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What is the Dominant Technical Factor?

When I discuss a chart or market, I often talk about the “dominant technical factor.” This is a useful concept that can help anyone, regardless of your experience level, to read a market better.

What is a dominant technical factor, how do you find it, and what can go wrong?

Why focus helps

Markets produce an almost overwhelming amount of information. Many active markets tick several times each second, and price movements are driven off of order flow in that market, derivatives, and related markets. New information (news) can hit the market at any time, with less-than-fully-predictable outcomes. People make trading decisions based on a complex web of factors, and emotion also plays a part.

If we tried to look at all of this, we’d quickly find ourselves in a “paralysis by analysis” situation—unable to do anything or even to understand what we’re looking at.

Focusing means we narrow our perspective to only look at what’s important, while eliminating noise and complications. If we could properly choose what to focus on, we’d always see what’s important.

Bad focus leads to bad results

However, we must be careful—if we pick the wrong things to focus on, we might be in trouble. What if, for instance, we didn’t know to focus on a company’s shifting competitive position in the industry if we were doing fundamental analysis? Or maybe, for another company, supply chain issues or debt structure are the most important?

For technical factors, many of the things we assume are significant don’t actually move markets or shape price action. (In other words, they don’t have an edge.) If we focus on those things, then we’re just focusing on noise.

So, it’s important not only to narrow our focus, but to narrow that focus down onto things that are truly important.

It’s also worth remembering that a big dose of humility is needed upfront: we won’t always be right! Sometimes, things we think are important are not important at all. Sometimes, what’s important changes quickly and we might be looking in the wrong direction. Despite doing our best, we will often be wrong and misled.

The goal is not to be perfect—the goal is to be better.

Finding the dominant technical factor

I do find that narrowing focus down to just a handful of things (or, in some cases, one thing) can give a solid perspective on any chart or market. With the above in mind, what do we focus on? Here are some examples of things I might find useful at different times:

  • Volatility conditions, and whether there’s any reason to expect a shift in market regime in the near future. (E.g., a stock reporting earnings tomorrow…)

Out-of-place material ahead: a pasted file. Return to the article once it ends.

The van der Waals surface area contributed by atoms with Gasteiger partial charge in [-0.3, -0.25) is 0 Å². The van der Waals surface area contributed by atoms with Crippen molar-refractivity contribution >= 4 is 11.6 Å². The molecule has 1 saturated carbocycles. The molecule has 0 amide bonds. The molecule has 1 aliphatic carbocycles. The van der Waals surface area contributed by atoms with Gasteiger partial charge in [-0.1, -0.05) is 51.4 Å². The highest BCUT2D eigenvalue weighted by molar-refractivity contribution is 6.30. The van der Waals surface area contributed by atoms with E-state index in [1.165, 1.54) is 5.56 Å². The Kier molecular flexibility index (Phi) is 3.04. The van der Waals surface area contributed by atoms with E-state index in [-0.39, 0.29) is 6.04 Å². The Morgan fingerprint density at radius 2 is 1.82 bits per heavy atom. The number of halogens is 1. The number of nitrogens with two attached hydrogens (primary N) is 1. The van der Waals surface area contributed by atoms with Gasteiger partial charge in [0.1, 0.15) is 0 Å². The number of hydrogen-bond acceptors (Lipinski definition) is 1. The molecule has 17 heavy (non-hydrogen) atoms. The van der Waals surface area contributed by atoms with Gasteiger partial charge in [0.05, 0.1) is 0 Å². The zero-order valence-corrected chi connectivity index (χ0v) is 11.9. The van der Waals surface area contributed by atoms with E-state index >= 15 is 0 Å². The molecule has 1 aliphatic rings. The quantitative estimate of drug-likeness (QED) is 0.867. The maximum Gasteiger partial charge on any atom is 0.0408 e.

• Trend or range? Just glancing at a chart should give this information.
  • Are we near any extremely significant levels? Examples might be all-time highs, or a very visible support or resistance level that has been tested multiple times.
  • Any technical patterns that have a verifiable edge. (One of my favorites is a nested flag, or another type of consolidation in a trend.)

None of this is nearly as hard as it sounds. The patterns in my first book (pullback, anti, failure test, and breakouts) are a complete analytical toolkit—if you can read those patterns, you can read any market. Add a little common sense to that, and you’re most of the way to your destination.

For example, consider the US stock market today (8/10/2020). I would identify the dominant technical factors in this market as:

  1. summertime volatility conditions (though we see a seasonal inflection for higher volatility in the next several weeks)
  2. the presence of all-time highs just overhead in the S&P 500.

Focusing on just those two factors has been enough to give you a gameplan for each day or week, depending on your trading style and timeframe.

Start doing this today

When you look at any chart, before you get into trades you might make or patterns you might see, ask yourself “what’s the most important thing to see here?” “What’s the dominant technical factor?”

You won’t always be right—no one is always right—but asking this question will solve many of the problems traders face!


Adam Grimes has over two decades of experience in the industry as a trader, analyst and system developer. The author of a best-selling trading book, he has traded for his own account, for a top prop firm, and spent several years at the New York Mercantile Exchange. He focuses on the intersection of quantitative analysis and discretionary trading, and has a talent for teaching and helping traders find their own way in the market.